Effectiveness of Urban Shelter-in-Place. III: Commercial Districts

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In the event of a toxic chemical release to the atmosphere, shelter-in-place (SIP) is an emergency response option available to protect public health. This paper is the last in a three-part series that examines the effectiveness of SIP at reducing adverse health effects in communities. We model a hypothetical chemical release in an urban area, and consider SIP effectiveness in protecting occupants of commercial buildings. Building air infiltration rates are predicted from empirical data using an existing model. We consider the distribution of building air infiltration rates both with mechanical ventilation systems turned off and with the systems operating. We ... continued below

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Chan, Wanyu R.; Chan, Wanyu R.; Nazaroff, William W.; Price, Phillip N. & Gadgil, Ashok J. December 28, 2007.

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In the event of a toxic chemical release to the atmosphere, shelter-in-place (SIP) is an emergency response option available to protect public health. This paper is the last in a three-part series that examines the effectiveness of SIP at reducing adverse health effects in communities. We model a hypothetical chemical release in an urban area, and consider SIP effectiveness in protecting occupants of commercial buildings. Building air infiltration rates are predicted from empirical data using an existing model. We consider the distribution of building air infiltration rates both with mechanical ventilation systems turned off and with the systems operating. We also consider the effects of chemical sorption to indoor surfaces and nonlinear chemical dose-response relationships. We find that commercial buildings provide effective shelter when ventilation systems are off, but that any delay in turning off ventilation systems can greatly reduce SIP effectiveness. Using a two-zone model, we find that there can be substantial benefit by taking shelter in the inner parts of a building that do not experience direct air exchange with the outdoors. Air infiltration rates vary substantially among buildings and this variation is important in quantifying effectiveness for emergency response. Community-wide health metrics, introduced in the previous papers in this series, can be applied in pre-event planning and to guide real-time emergency response.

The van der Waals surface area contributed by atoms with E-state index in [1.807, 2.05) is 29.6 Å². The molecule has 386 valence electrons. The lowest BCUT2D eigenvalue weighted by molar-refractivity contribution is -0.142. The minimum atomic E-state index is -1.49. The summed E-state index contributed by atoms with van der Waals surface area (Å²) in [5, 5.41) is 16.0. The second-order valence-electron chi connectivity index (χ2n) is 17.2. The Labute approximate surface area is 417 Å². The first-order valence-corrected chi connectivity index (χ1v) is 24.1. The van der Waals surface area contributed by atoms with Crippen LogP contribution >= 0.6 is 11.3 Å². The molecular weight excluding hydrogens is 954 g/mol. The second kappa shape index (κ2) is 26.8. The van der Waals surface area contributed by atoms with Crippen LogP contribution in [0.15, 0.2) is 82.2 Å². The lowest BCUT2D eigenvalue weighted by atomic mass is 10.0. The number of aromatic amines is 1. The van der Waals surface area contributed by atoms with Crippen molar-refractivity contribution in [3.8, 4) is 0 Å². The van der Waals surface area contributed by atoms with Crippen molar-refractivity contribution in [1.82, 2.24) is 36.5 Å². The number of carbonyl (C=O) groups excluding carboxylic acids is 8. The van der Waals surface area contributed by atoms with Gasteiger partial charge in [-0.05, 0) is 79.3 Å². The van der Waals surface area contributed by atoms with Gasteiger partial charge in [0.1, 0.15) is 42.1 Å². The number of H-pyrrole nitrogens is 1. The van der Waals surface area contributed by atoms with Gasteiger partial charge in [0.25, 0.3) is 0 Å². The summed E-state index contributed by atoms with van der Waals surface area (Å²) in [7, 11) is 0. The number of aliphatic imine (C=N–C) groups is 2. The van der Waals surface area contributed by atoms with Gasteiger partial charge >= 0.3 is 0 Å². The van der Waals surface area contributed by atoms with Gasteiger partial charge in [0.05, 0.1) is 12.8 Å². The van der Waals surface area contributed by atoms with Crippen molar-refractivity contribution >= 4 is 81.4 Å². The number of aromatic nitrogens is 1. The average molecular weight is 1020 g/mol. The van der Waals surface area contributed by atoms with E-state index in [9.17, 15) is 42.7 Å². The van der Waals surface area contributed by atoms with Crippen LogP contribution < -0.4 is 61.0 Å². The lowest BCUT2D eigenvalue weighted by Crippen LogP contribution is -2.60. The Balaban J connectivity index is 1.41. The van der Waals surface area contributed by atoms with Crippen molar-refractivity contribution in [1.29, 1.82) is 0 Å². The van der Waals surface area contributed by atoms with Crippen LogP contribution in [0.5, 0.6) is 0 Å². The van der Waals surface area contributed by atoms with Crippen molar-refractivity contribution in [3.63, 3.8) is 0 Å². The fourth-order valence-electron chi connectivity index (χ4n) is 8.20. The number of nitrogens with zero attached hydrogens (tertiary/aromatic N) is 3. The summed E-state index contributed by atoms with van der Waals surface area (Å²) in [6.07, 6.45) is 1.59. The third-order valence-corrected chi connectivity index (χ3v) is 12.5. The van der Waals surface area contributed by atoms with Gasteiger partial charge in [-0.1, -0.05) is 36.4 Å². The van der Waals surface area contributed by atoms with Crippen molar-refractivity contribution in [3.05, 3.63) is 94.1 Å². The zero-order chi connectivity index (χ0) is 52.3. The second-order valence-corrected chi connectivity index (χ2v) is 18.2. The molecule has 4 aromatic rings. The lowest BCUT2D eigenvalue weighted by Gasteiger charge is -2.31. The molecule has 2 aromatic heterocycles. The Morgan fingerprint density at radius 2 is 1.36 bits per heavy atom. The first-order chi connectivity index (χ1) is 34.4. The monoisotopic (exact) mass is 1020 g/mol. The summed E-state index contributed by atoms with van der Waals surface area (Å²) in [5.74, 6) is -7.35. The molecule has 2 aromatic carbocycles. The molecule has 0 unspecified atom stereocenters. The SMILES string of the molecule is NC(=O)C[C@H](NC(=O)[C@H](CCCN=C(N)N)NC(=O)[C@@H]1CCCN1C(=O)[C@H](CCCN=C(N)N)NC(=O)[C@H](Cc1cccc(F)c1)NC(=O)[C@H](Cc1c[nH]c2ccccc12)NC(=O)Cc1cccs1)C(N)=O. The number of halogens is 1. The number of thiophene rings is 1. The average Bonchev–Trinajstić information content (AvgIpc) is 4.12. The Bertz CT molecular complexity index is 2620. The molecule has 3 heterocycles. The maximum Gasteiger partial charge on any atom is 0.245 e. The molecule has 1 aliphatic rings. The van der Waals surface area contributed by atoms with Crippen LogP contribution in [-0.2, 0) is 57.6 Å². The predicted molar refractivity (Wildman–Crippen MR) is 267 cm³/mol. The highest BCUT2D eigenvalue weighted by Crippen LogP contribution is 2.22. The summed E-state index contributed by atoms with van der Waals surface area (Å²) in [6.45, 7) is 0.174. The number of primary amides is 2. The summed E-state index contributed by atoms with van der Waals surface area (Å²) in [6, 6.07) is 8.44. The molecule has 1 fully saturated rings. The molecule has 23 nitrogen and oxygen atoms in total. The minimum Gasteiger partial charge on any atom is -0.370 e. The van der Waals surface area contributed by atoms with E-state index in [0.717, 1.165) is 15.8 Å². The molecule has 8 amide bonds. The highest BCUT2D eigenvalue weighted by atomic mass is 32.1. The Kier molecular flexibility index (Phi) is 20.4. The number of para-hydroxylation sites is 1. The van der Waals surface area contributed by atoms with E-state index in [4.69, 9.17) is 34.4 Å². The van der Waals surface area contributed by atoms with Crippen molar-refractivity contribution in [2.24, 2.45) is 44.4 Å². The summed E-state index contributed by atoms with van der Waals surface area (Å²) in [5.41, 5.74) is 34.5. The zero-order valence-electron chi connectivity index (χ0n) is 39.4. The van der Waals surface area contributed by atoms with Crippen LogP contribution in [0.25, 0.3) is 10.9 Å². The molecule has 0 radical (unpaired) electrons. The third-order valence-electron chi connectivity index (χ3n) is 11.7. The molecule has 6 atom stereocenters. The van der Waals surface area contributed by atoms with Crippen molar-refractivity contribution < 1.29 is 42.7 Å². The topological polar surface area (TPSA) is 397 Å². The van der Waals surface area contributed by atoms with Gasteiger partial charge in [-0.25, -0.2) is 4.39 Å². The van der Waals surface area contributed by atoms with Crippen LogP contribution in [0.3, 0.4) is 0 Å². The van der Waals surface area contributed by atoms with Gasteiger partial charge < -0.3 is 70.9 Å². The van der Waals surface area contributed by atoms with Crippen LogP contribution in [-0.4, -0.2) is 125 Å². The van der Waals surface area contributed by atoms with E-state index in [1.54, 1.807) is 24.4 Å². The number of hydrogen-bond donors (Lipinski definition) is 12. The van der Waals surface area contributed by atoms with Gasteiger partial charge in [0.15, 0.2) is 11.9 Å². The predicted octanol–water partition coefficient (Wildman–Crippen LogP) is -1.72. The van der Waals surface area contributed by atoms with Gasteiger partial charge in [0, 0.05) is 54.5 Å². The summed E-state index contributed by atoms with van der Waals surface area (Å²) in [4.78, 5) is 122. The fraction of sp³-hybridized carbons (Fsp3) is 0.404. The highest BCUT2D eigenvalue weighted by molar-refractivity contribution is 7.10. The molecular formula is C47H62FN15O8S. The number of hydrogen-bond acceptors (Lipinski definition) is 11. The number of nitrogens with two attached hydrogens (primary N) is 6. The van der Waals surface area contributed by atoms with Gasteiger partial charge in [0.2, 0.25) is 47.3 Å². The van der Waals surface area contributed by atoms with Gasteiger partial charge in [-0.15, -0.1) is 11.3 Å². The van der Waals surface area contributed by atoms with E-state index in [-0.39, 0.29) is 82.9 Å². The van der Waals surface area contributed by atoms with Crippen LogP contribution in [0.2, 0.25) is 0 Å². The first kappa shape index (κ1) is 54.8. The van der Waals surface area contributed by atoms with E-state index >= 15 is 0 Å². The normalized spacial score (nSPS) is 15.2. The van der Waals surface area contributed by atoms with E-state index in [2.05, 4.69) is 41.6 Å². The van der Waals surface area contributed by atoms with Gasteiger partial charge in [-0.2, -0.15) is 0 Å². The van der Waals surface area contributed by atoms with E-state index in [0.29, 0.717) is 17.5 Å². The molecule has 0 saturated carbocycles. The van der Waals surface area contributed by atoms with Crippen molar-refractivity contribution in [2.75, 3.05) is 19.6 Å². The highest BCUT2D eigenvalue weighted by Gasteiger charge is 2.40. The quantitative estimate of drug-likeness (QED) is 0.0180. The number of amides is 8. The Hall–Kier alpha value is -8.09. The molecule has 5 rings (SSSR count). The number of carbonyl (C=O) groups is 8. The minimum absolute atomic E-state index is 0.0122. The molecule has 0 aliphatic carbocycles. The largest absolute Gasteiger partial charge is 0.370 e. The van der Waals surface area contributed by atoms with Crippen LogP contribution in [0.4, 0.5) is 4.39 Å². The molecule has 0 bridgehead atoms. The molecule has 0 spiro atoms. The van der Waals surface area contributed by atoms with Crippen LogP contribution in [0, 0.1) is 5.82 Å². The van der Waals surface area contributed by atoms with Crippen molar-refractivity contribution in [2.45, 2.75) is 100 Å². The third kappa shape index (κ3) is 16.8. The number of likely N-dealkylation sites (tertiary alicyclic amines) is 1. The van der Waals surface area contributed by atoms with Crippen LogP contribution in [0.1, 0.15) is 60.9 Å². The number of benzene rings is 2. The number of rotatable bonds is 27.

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  • Journal Name: Building Simulation

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  • Report No.: LBNL-376E
  • Grant Number: DE-AC02-05CH11231
  • Office of Scientific & Technical Information Report Number: 929696
  • Archival Resource Key: ark:/67531/metadc901807

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Office of Scientific & Technical Information Technical Reports

Reports, articles and other documents harvested from the Office of Scientific and Technical Information.

Office of Scientific and Technical Information (OSTI) is the Department of Energy (DOE) office that collects, preserves, and disseminates DOE-sponsored research and development (R&D) results that are the outcomes of R&D projects or other funded activities at DOE labs and facilities nationwide and grantees at universities and other institutions.

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  • December 28, 2007

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  • Sept. 27, 2016, 1:39 a.m.

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  • Jan. 4, 2017, 5:34 p.m.

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Chan, Wanyu R.; Chan, Wanyu R.; Nazaroff, William W.; Price, Phillip N. & Gadgil, Ashok J. Effectiveness of Urban Shelter-in-Place. III: Commercial Districts, article, December 28, 2007; Berkeley, California. (digital.library.unt.edu/ark:/67531/metadc901807/: accessed October 23, 2017), University of North Texas Libraries, Digital Library, digital.library.unt.edu; crediting UNT Libraries Government Documents Department.